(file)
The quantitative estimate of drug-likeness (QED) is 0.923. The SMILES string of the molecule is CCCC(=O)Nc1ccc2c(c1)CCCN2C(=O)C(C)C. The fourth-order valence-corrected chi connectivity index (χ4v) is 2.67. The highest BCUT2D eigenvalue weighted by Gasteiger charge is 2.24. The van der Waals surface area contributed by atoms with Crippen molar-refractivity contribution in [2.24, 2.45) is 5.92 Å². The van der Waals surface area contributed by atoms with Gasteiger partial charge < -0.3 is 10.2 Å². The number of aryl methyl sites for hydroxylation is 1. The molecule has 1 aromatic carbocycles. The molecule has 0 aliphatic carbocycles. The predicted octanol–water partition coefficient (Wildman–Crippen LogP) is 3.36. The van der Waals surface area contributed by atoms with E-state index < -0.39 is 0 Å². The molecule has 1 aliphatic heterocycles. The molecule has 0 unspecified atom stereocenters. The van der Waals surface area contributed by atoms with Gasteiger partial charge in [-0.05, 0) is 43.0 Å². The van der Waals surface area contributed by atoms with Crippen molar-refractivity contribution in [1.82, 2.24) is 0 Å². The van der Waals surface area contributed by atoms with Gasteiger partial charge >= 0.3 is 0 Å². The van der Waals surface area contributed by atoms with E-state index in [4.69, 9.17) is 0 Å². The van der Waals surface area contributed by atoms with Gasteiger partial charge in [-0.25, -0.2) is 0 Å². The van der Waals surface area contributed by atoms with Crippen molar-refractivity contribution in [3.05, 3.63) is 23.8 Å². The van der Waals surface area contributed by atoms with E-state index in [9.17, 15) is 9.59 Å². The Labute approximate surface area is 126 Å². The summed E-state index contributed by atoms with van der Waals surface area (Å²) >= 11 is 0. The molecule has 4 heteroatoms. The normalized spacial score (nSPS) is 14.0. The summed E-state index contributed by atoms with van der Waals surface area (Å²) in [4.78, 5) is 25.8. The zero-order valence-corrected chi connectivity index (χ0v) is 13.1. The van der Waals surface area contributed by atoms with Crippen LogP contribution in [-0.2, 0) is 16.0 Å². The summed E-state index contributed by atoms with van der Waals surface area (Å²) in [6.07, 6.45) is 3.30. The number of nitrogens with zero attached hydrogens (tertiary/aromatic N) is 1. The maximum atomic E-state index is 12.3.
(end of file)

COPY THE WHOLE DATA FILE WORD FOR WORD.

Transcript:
The quantitative estimate of drug-likeness (QED) is 0.923. The SMILES string of the molecule is CCCC(=O)Nc1ccc2c(c1)CCCN2C(=O)C(C)C. The fourth-order valence-corrected chi connectivity index (χ4v) is 2.67. The highest BCUT2D eigenvalue weighted by Gasteiger charge is 2.24. The van der Waals surface area contributed by atoms with Crippen molar-refractivity contribution in [2.24, 2.45) is 5.92 Å². The van der Waals surface area contributed by atoms with Gasteiger partial charge < -0.3 is 10.2 Å². The number of aryl methyl sites for hydroxylation is 1. The molecule has 1 aromatic carbocycles. The molecule has 0 aliphatic carbocycles. The predicted octanol–water partition coefficient (Wildman–Crippen LogP) is 3.36. The van der Waals surface area contributed by atoms with E-state index < -0.39 is 0 Å². The molecule has 1 aliphatic heterocycles. The molecule has 0 unspecified atom stereocenters. The van der Waals surface area contributed by atoms with Gasteiger partial charge in [-0.05, 0) is 43.0 Å². The van der Waals surface area contributed by atoms with Crippen molar-refractivity contribution in [1.82, 2.24) is 0 Å². The van der Waals surface area contributed by atoms with Gasteiger partial charge >= 0.3 is 0 Å². The van der Waals surface area contributed by atoms with E-state index in [4.69, 9.17) is 0 Å². The van der Waals surface area contributed by atoms with Gasteiger partial charge in [-0.25, -0.2) is 0 Å². The van der Waals surface area contributed by atoms with Crippen molar-refractivity contribution in [3.05, 3.63) is 23.8 Å². The van der Waals surface area contributed by atoms with E-state index in [9.17, 15) is 9.59 Å². The Labute approximate surface area is 126 Å². The summed E-state index contributed by atoms with van der Waals surface area (Å²) >= 11 is 0. The molecule has 4 heteroatoms. The normalized spacial score (nSPS) is 14.0. The summed E-state index contributed by atoms with van der Waals surface area (Å²) in [4.78, 5) is 25.8. The zero-order valence-corrected chi connectivity index (χ0v) is 13.1. The van der Waals surface area contributed by atoms with Crippen LogP contribution in [-0.2, 0) is 16.0 Å². The summed E-state index contributed by atoms with van der Waals surface area (Å²) in [6.07, 6.45) is 3.30. The number of nitrogens with zero attached hydrogens (tertiary/aromatic N) is 1. The maximum atomic E-state index is 12.3.